Jeff Faragher holds a Bachelor of Music from the University of Alberta and a Master 216. Jeff FaragherDegree in Music Performance from McGill University. In between academic years he pursued supplementary studies with such internationally renowned cellists as Janos Starker, Aldo Parisot and YoYo Ma. Jeff was born and raised in Edmonton where he began his musical studies at the age of three. Following his graduation from McGill University Jeff returned to Edmonton where he undertook studies leading to an MB.A., became the head cello instructor for the Edmonton Public School System, as well as serving as Head of the String Department at Grant McEwan College. Jeff is a prodigious talent with an innovative spirit. Rather than a career in a major orchestra, Jeff has chosen a life in the Kootenays where he is free to explore the full range of teaching, coaching, performing and conducting possibilities. These include the position of Music Director of The Symphony of the Kootenays.  Jeff and his family moved to the Nelson area from Edmonton in 2006. On a 3 acre mountainside property overlooking the West Arm of Kootenay Lake where he and his father built the family home, office and Overtone Studios, of which the 50 seat Cedar Hall is the centerpiece. When he is not performing, coaching, teaching and conducting music, Jeff joins his wife in home-schooling 4 of their 5 children and in enjoying outdoor sports, including coaching ski racing.

316. Alex Nichol
Alex Nichol pursued a meandering career path that passed through a Masters degree in European History before being diverted from academic ambitions into the life of a symphony orchestra musician. Over a period of twenty five years Nichol performed with 060a. the bassthe Calgary Philharmonic Orchestra, the Halle Orchestra of Manchester, England, and the Vancouver Symphony Orchestra. In the course of his stay in England , he purchased the fine, old Italian bass that has been his musical companion for 45 years. In the early ’80’s Nichol’s interest in wine and wine-making led to his writing the first book on the B.C. wine industry entitled Wine and Vines of British Columbia in 1983. Six years later, in 1989 he and his family moved to Naramata in the Okanagan, planted vines, made wine and opened for business as Nichol Vineyard Winery in 1993.With retirement in 2006, Nichol’s focus has returned to music-making. He is currently the Principal Bass of the Symphony of the Kootenays and performs as an extra musician with the Okanagan Symphony Orchestra.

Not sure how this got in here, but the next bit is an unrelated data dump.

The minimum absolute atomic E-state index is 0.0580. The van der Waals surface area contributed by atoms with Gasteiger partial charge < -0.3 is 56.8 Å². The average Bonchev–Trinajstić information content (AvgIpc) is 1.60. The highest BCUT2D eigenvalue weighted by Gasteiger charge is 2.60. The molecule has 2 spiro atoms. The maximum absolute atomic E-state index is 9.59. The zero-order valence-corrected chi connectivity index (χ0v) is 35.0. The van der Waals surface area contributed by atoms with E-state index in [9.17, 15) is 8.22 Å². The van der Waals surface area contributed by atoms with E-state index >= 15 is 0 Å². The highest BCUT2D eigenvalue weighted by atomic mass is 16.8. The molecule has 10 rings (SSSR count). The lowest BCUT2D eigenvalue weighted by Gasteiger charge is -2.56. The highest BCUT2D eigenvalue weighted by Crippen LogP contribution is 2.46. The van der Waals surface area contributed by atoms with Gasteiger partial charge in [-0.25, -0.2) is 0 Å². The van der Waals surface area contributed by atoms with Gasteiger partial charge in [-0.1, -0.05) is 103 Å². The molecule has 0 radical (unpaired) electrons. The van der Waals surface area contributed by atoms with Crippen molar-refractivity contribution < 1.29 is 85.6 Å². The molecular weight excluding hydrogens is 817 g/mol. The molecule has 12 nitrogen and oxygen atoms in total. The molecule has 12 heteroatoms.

040. The Program

Obviously the program, mostly transcriptions, focused on the bottom end of the sonic spectrum. After all, it is hard to go any further down into the musical basement  than the double bass. It is a program of miniatures mostly from the early classical repertoire. The only concessions to modernity were the five Magyar dances of Bela Bartok  and Serge Prokofieff’s Fairy Tales. True to the promise of cultural diversity and to spice things up they performed a couple of Tangos by F. Canaro and C.V.G Flores.

114. Jeff and Alex   218. Jeff Faragher302. Alex Nichol


Microsoft Word - LaCafCranbrook-May2015.docx

In my late teens my first encounter with Classical Chamber music was facilitated by  a Sunday afternoon TV show featuring a string quartet probably playing the music of  Beethoven. I was not impressed – I would have rather been down on the beach surfing and, after all, it didn’t sound like any thing I was used to used to at the the time.That was not the end of it of course. Over the years I became more familiar with many different musical styles and eventually developed a taste for Chamber music. In more recent years the La Cafamore Ensemble from Nelson has expanded my chamber music universe with their always innovative programs at the Knox Presbyterian Church in Cranbrook. Over the past half dozen years the ensemble has taken to the stage in various configurations including String Quartet, Trios, Quintets and at times augmented with pre-recorded tape tracks, sound effects and percussion. We have been treated to some extraordinary music, including George Crumb’s Black Angels and Steve Reich’s Different Trains. This was  in addition to the more standard items in the classical repertoire. This most recent performance had Carolyn Cameron on piano, Angela Snyder on violin and Alexis Moore on viola. The program featured compositions by female composers from the early to the late Romantic era. As usual for a La Cafamore concert there was some unknown musical gems. The English composer Rebecca Clarke (1886-1979) composition Dumka written in 1941 included elements of mid-twentieth century music and European folk styles. Amy Cheney Beach (1867-1946), an American musician by birth and by style wrote Trio Op.11 in a late Romantic style with very distinctive and unmistakable American elements. The last composition of the evening was by the better known Fanny Mendelssohn Hensel (1805-1847). It was the four part Trio Op.11.

Here are some images from the concert: